It sounds like what NCOT is proposing is that she should have been declared mentally unfit to give consent for medical procedures (due to depression/anxiety?), so even though she gave consent for a colectomy, it should not have been performed.
Interesting point, but nah, I hadn't taken it that far in my mind.
I was thinking more along the lines of cosmetic or, more controversially, gender reassignment surgery patients who have to have counselling beforehand. It is, I presume, possible for them to be declared mentally unfit for surgery, but in these instances they tend to desperately want surgery. I'm no legal eagle, so I don't know what their rights are if they are denied; whether they can appeal, find another surgeon who will agree to operate, or whatever. I wouldn't go as far as overriding patient consent, so that hypothetical scenario of a situationally depressed person with UC being turned down for surgery wouldn't come about
But I am convinced that counselling would be a good idea before any
elective, permanently disfiguring surgery: that certainly goes for having a permanent stoma. However, the counselling should be rigorous and not half-assed. If it's just going to be mushy, feel-good crap, then it's not worth it. Ideally, it would identify those most likely to have psychological issues with a stoma.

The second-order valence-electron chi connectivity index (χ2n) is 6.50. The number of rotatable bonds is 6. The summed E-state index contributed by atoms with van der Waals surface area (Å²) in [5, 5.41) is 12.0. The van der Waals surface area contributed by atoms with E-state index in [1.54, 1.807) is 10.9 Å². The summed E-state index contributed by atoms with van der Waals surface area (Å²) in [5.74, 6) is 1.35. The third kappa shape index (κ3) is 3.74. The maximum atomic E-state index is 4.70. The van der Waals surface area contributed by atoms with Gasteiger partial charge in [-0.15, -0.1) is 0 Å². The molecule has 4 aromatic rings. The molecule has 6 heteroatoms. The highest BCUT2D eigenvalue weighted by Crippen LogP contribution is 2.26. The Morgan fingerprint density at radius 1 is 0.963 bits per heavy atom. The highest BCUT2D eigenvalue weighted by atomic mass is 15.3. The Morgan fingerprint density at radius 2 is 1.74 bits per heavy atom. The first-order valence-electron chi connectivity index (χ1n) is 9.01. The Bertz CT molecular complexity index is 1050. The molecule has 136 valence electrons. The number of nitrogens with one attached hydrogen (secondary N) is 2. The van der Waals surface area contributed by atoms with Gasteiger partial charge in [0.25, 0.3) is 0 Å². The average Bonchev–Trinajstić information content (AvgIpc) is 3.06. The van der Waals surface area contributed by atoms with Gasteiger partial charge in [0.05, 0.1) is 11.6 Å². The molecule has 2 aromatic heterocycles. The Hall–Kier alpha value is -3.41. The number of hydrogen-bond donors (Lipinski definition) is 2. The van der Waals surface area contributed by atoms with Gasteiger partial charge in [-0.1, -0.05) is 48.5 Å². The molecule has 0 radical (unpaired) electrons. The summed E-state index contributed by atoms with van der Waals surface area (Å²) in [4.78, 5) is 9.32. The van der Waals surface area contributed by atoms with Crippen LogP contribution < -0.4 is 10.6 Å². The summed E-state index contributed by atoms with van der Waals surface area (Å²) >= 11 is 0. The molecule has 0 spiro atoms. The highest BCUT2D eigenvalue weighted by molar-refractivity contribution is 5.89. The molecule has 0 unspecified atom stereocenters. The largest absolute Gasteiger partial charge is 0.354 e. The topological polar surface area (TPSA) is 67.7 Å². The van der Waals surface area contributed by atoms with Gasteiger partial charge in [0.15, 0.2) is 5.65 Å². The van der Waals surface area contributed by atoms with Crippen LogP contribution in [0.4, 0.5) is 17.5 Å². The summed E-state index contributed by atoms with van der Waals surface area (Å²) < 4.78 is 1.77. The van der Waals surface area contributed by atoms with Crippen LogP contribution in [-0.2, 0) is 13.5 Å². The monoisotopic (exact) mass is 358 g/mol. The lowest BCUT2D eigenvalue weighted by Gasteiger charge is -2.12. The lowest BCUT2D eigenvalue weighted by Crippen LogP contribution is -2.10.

Because if there's one thing I am sure of and it's this: I am not alone. I am not even in a tiny minority. I suspect there's a large number of ostomates who feel the same way as I do, but would feel too embarrassed or unwelcome to partake in an ostomy community. Basically us ostomates are expected to put on a brave face, to see the silver lining, to be grateful for our lot. Well, I don't 'do' putting on a brave face: miserable face, yes. Brave face, no. Sod that. There are times when putting on a brave face is admirable, but it can also be a cowardly act.
I have, at various times, felt every negative emotion under the sun towards my stoma. I have also felt a sense of pity towards it: it is not a living thing, but talk about
being forced into a desperately unnatural role. The small bowel was never meant to be protruding out of your stomach; I instinctively feel this.
Anyway, as ever, I'm wandering far off the beaten track. Back to the original topic, I do think colectomy can have a profound effect on some people (quite possibly for the neurotransmitter reasons Guardian mentioned). If we can recognise the importance of counselling before cosmetic surgery, we should be able to recognise the importance of it for other types of elective surgery as well.
Thanks, everyone, for your replies. There were some interesting points made. @Bad gut - Nah, a large intestine transplant has never been done. The large intestine isn't considered 'necessary for life' (insert expletive here). It is also a highly vascularised organ (lots of blood vessels), which presumably would make it difficult to attach. A few small intestine transplants have been done, though, if you're interested.
Er, I will answer other people's questions tomorrow if you really want to know... but you probably don't :-/
Hugs back to the ones who gave me hugs. *hugs*
And now I've finally knackered myself out. *collapses*